Discover more from Last Roll of the Week
How EZ is it?
My thoughts on how I've found using EZD6 to run a campaign
Some of you may be aware that I’m currently running a campaign called Revolvers & Katanas, a wild-west fantasy mish-mash of a world where the forces of magic (known as the Arcane) were pushed to virtual extinction in a war with the technologically minded Steel Empire; our PCs are surviving members of the Arcane who have fled to the fringes of the empire and now seek to re-group, gather their strength and possibly take the fight back to their enemies.
We started off using Worlds Without Number by Kevin Crawford, which is a cool game, but I made the mistake of trying to jump in at the heroic level of play before I’d fully got my head around the system and so—after the third session—I was struggling with it and discussed switching systems with the players. Eventually we settled on EZD6, written by DM Scotty. We’re fifteen sessions into our campaign now and I thought it’d be a good time to reflect on some of the things I both liked and disliked about the system.
Disclaimer: These notes pertain only to my own game and the style of game I like to run, if you like EZD6 don’t take any of my criticisms to heart, I very much enjoy the game even if I don’t think it’s a 100% match for my preferred style of game. We’re planning to continue using it to run the campaign and are having great fun with it.
Things I like…
The rules system is very easy to learn, essentially you roll 1D6 and try to beat a target number set by the GM, you don’t have traditional stats but you may have abilities that give you boons or there may be penalties that give you banes. Boons allow you to roll one extra dice per boon and select the highest roll, banes do the reverse, cancelling each other out on a 1-to-1 basis.
The magic system is lovely and vague in all the right places, essentially you pick one of a number of themes for your magic (elementallism, animalism, that sort of thing) and—when you cast a spell—you say what you want the effect to be. The GM rolls 1D6 to set the difficulty number and you can choose to put 1-3 dice of magical power into casting it, however rolling any 1s can have a negative or harmful effect. I love this since it is more freeform that having a big list of spells and allows the players to get really creative, it also creates a lot of fun and enjoyment when waiting to see how high the ambient magical resistance in the area is.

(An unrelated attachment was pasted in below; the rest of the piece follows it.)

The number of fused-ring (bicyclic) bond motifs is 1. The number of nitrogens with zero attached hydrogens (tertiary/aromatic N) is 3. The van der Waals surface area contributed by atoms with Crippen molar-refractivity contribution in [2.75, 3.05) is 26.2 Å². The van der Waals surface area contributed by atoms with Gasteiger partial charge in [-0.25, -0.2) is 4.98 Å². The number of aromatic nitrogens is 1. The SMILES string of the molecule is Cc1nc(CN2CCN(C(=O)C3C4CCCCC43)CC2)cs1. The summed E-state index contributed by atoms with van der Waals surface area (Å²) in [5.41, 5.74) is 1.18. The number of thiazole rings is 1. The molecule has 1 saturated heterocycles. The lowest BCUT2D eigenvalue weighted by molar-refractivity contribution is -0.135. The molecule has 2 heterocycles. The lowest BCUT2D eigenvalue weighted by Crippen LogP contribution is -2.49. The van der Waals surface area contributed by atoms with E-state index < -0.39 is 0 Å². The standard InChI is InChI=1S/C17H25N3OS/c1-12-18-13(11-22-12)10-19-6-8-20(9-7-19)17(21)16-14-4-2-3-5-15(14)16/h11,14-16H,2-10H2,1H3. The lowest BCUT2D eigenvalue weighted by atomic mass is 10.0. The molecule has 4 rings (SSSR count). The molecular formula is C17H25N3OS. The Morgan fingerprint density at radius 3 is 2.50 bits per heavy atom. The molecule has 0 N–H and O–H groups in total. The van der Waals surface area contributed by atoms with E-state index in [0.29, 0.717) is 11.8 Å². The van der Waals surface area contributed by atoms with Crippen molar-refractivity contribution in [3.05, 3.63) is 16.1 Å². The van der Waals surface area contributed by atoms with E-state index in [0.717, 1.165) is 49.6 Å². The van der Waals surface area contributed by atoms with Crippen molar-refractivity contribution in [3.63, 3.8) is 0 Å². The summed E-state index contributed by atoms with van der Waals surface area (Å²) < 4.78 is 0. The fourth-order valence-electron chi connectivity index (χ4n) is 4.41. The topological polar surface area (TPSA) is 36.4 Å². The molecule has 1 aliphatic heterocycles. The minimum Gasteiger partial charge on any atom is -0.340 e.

Coming up with monster stats on the fly is pretty easy, essential you start off with a basic profile, and then you add a number of strikes (the games equivalent of hit points, with characters generally having 3 and each normal attack doing one strike of damage if a wound save is failed) based on how important or tough they are and give them some appropriate boons and banes. You can also drop in some more freestyle abilities if you like and there are some good examples in the book.
Things I’m less keen on…
There isn’t really an advancement system in the main book, and I know this is mostly down to the fact that EZD6 was written for playing quick and dirty games at conventions (and it is outstanding for that), however my players like to have a bit of advancement and growth on their character sheets. The way I’ve handled this in my campaign is by just porting over the advancement system from ICRPG and using that, it has meant that I’ve had to re-write the powers to work with EZD6 but it hasn’t been too difficult, it would have been nice to have a simple system in the main book though.
There aren’t really many guidelines for treasures nor any sort of monetary system in the book, I’ve started reaching to other publications and systems for inspiration when it comes to magic items and I’ve cobbled together a simple money system based around the idea of coinpurses. Essentially PCs make rolls to purchase things and—if they fail—they can spend coinpurses to boost their roll; again this wasn’t difficult— and I can see how it’s not a priority in a convention games—but resource management and buying stuff is one of the key components of the sort of game I like to run.
PCs start out powerful out of the gate and only get more so as they accumulate treasures, even without an advancement system, this does make it a bit challenging to create a combat or an encounter where the PCs will genuinely feel pressured or challenged. There are ways you can get round this by introducing combats with puzzle elements and by getting more creative, rather than your more standard slug-fest and I wouldn’t say this is a bad thing, it does mean a bit more thought is required when coming up with encounters though.
Overall I’m pretty happy with using EZD6 for my current campaign, although I don’t think it’s going to replace the more procedural OSR retroclones and games in my heart, since I love hex-crawling, mapping, resource management and all of that sort of thing; however, I’m definitely going to be taking EZD6 with me in future when I go to conventions since I think it’ll be a big hit there with its easy to understand rules and punchy characters.
Thanks for reading Last Roll of the Week! Subscribe for free to receive new posts and support my work.